[Sugar-news] [IAEP] Sugar DIgest 2008-09-22

Edward Cherlin echerlin at gmail.com
Fri Sep 26 03:02:23 EDT 2008

I have a proof of the Pythagorean Theorem in Dr. Geo II, and could
easily create several more. (There are more than 200 independent
proofs of the theorem.)

On Thu, Sep 25, 2008 at 9:49 AM, Karl Ramberg <karlramberg at gmail.com> wrote:
> Walter Bender wrote:
>> === Sugar Digest ===
>> 1. Trisecting angles: The French mathematician Évariste Galois
>> published three papers in 1830 that laid the foundations of an
>> algebraic proof of why is it not possible to trisect *every* angle in
>> a compass and straightedge construction, something the Ancient Greeks
>> knew, but could not prove. However, what is often overlooked is that
>> the Greeks could trisect angles, using a different set set of
>> instruments. What does this history lesson have to do with Sugar Labs?
>> Two separate but related discussions have dominated the OLPC-Sur list
>> this past week: the Microsoft announcement regarding a Windows XP
>> pilot in Peru and the lack of a square root function in Turtle Art,
>> both of which can be seen through the lens of abstract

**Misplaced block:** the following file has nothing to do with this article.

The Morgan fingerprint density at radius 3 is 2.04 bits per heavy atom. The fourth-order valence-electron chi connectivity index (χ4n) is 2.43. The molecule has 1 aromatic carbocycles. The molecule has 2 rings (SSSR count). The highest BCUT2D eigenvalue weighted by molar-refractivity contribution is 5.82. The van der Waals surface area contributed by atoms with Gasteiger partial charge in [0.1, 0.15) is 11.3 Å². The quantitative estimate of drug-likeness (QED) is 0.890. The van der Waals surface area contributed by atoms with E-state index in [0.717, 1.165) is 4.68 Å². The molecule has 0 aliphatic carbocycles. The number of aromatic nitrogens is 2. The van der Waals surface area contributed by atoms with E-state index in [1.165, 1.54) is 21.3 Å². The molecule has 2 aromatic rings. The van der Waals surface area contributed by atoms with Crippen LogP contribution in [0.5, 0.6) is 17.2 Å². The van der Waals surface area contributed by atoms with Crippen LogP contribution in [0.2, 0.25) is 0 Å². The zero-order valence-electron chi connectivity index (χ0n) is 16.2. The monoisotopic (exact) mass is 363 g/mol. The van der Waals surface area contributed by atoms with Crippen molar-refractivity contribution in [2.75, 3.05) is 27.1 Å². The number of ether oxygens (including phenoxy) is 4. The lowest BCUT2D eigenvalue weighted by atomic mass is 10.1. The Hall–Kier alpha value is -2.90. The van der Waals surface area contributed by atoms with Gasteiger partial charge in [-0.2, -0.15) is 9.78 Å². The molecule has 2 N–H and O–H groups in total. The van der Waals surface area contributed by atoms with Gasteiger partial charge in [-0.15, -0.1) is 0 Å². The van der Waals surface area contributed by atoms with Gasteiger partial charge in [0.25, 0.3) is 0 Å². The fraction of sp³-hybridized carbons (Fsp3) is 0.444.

>> algebra—apologies in advance for overreaching with this analogy.
>> Let me summarize the Turtle Art discussion first. Some teachers in
>> Uruguay are teaching the Pythagorean Theorem and were stymied by the
>> lack of a square root function in Turtle Art. They wanted to
>> demonstrate that the length of the diagonal of a square is equal to
>> the square root of the sum of the square of each side. In psuedocode,
>> they wanted to build the following construct:
>> repeat 4 (forward 100 right 90)
>> right 45
>> forward sqrt ((100*100) + (100*100))

Socrates proves this to an uneducated slave boy in the Crito, using
tile dissection.

Draw a square, find the midpoints of the sides, and connect each of
those midpoints to the other three. This divides the original square
into four smaller, equal-sized squares, and each of those smaller
squares into two congruent right triangles. The smaller squares are
the squares on the sides of the right triangles, each square
containing two triangles. The four diagonals of the smaller squares
are the sides of a square of intermediate size. This is the square on
the hypotenuse, and is made of four of the same size right triangles.
The sum of the squares on the sides is the same, four right triangles.

> In Etoys it is pretty straight forward to make this script, look at attached
> picture.
> Karl
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